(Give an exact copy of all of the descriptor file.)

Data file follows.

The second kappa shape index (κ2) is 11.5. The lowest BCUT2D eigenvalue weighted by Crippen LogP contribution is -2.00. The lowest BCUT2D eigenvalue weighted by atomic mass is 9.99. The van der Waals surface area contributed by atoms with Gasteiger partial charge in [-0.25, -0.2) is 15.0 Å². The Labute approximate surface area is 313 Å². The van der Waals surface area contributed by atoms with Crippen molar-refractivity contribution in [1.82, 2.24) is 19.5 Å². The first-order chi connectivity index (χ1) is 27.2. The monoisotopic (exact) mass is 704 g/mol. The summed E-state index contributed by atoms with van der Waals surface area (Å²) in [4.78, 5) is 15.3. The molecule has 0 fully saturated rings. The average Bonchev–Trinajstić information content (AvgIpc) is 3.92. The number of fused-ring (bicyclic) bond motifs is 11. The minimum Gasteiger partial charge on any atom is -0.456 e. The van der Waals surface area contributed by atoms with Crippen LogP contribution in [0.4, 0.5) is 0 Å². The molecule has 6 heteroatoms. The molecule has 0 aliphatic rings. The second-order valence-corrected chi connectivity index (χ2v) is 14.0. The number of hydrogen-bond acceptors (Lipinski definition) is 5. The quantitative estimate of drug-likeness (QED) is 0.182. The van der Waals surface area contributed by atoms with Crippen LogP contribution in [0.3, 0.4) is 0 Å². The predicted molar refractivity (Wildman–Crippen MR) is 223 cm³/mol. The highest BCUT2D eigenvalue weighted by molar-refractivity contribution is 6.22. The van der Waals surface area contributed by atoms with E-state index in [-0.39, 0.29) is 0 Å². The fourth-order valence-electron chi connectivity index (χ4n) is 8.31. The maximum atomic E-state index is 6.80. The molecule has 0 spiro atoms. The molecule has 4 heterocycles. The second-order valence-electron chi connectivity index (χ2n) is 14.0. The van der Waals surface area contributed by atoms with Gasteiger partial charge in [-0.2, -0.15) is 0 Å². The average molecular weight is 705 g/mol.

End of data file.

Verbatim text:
The second kappa shape index (κ2) is 11.5. The lowest BCUT2D eigenvalue weighted by Crippen LogP contribution is -2.00. The lowest BCUT2D eigenvalue weighted by atomic mass is 9.99. The van der Waals surface area contributed by atoms with Gasteiger partial charge in [-0.25, -0.2) is 15.0 Å². The Labute approximate surface area is 313 Å². The van der Waals surface area contributed by atoms with Crippen molar-refractivity contribution in [1.82, 2.24) is 19.5 Å². The first-order chi connectivity index (χ1) is 27.2. The monoisotopic (exact) mass is 704 g/mol. The summed E-state index contributed by atoms with van der Waals surface area (Å²) in [4.78, 5) is 15.3. The molecule has 0 fully saturated rings. The average Bonchev–Trinajstić information content (AvgIpc) is 3.92. The number of fused-ring (bicyclic) bond motifs is 11. The minimum Gasteiger partial charge on any atom is -0.456 e. The van der Waals surface area contributed by atoms with Crippen LogP contribution in [0.4, 0.5) is 0 Å². The molecule has 6 heteroatoms. The molecule has 0 aliphatic rings. The second-order valence-corrected chi connectivity index (χ2v) is 14.0. The number of hydrogen-bond acceptors (Lipinski definition) is 5. The quantitative estimate of drug-likeness (QED) is 0.182. The van der Waals surface area contributed by atoms with Crippen LogP contribution in [0.3, 0.4) is 0 Å². The predicted molar refractivity (Wildman–Crippen MR) is 223 cm³/mol. The highest BCUT2D eigenvalue weighted by molar-refractivity contribution is 6.22. The van der Waals surface area contributed by atoms with E-state index in [-0.39, 0.29) is 0 Å². The fourth-order valence-electron chi connectivity index (χ4n) is 8.31. The maximum atomic E-state index is 6.80. The molecule has 0 spiro atoms. The molecule has 4 heterocycles. The second-order valence-electron chi connectivity index (χ2n) is 14.0. The van der Waals surface area contributed by atoms with Gasteiger partial charge in [-0.2, -0.15) is 0 Å². The average molecular weight is 705 g/mol.